|Publication number||US4688049 A|
|Application number||US 06/872,288|
|Publication date||Aug 18, 1987|
|Filing date||Jun 10, 1986|
|Priority date||Jun 11, 1985|
|Also published as||DE3663907D1, EP0206614A1, EP0206614B1|
|Publication number||06872288, 872288, US 4688049 A, US 4688049A, US-A-4688049, US4688049 A, US4688049A|
|Inventors||James J. Doyle, Ammar Lecheheb|
|Original Assignee||Domino Printing Sciences Plc|
|Export Citation||BiBTeX, EndNote, RefMan|
|Patent Citations (5), Referenced by (18), Classifications (7), Legal Events (6)|
|External Links: USPTO, USPTO Assignment, Espacenet|
The present invention relates to a continuous ink jet printing method in which a stream of ink droplets are electrostatically charged and then deflected by passage between differentially charged plates.
In such a method a continuous stream of droplets is produced and a regular series of droplets are used to print a plurality of columns in a matrix to define individual characters. In a given method a regular number of drops (or raster) are required for each column of the matrix, each raster comprising a number of printable drops and a number of non-printable so-called guard drops interspaced between the printable drops, the number of printable drops which are actually printed being varied appropriately for each column of each character matrix. Such a method will hereinafter be referred to as of the kind described.
Due to the complex nature of the equations of motion affecting the drops (due to the interaction of electrostatic, aerodynamic forces on and between the drops) guard drops are provided in between adjacent printable drops in order to reduce the amount of compensation in the charging strategy of the individual drops in the raster. When a particular printable drop in the raster does not require to be printed for a given column in the matrix, that drop remains uncharged, but guard drops are generally differentially charged to a relatively low percentage level of the charge on the immediately preceding printable drop in order to compensate for charges of opposite sign which are induced into the guard drops by the presence of the immediately preceding printable drop. Thus, for example, a guard drop may be charged to a level of about 10% of the charge of the immediately preceding printable drop and when an immediately preceding printable drop does not require to be printed and is therefore left uncharged, the following guard drop will not be deliberately charged.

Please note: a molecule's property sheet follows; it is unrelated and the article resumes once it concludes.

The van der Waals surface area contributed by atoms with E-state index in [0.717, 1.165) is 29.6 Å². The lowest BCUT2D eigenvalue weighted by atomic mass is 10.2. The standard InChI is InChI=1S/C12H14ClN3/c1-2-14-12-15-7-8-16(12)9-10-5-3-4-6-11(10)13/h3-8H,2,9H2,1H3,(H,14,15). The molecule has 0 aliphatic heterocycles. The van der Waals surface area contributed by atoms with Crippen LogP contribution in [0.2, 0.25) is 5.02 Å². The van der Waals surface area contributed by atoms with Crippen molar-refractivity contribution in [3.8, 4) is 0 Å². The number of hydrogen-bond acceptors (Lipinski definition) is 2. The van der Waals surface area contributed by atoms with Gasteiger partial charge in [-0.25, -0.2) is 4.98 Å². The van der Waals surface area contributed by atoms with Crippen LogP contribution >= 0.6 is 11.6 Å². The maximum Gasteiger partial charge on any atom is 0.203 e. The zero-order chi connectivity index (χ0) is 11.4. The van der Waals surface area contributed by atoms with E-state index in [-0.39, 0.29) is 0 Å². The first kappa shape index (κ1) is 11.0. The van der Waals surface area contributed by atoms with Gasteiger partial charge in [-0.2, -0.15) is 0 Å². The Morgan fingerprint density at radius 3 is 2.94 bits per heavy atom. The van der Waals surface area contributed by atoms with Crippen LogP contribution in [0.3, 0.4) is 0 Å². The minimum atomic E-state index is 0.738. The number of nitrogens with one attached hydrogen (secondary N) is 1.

There is an increasing requirement for the generation of multiple lines of print and in the past this has been met by providing plural printing heads and related apparatus. However, this is an expensive solution and therefore it is desirable to be able to print multiple lines of print from a single print head, but without undue loss of printing speed whilst maintaining print quality.
When printing multiple lines of print, a gap, known as the interline gap, has to be left between each line of characters, but in a conventional method, the raster used for printing multiple lines includes in the interline gap position a plurality of guard-drops or non-printable drops together with a number of printable (but not printed) drops in order to achieve the desired interline gap. However, this method requires a number of wasted drops in the raster to generate the interline gap and as the number of lines of print increases so, of course, does the wastage of drops and thus the time taken to print a particular column in the matrix. Character printing speed is therefore reduced.
To overcome these problems and in accordance with the present invention therefore a continuous ink jet printing method of the kind described, for printing multiple lines of print, comprises the step of producing a raster of drops in which the differential charge between drops printed on opposite sides of an interline gap is increased in comparison with that between adjacent drops to be printed within a line, whilst the number of guard drops is maintained the same or is reduced between the printable drops immediately adjacent to the interline gap, whereby the distance between printed drops immediately adjacent to the interline gap is increased without increasing the number of drops in the raster.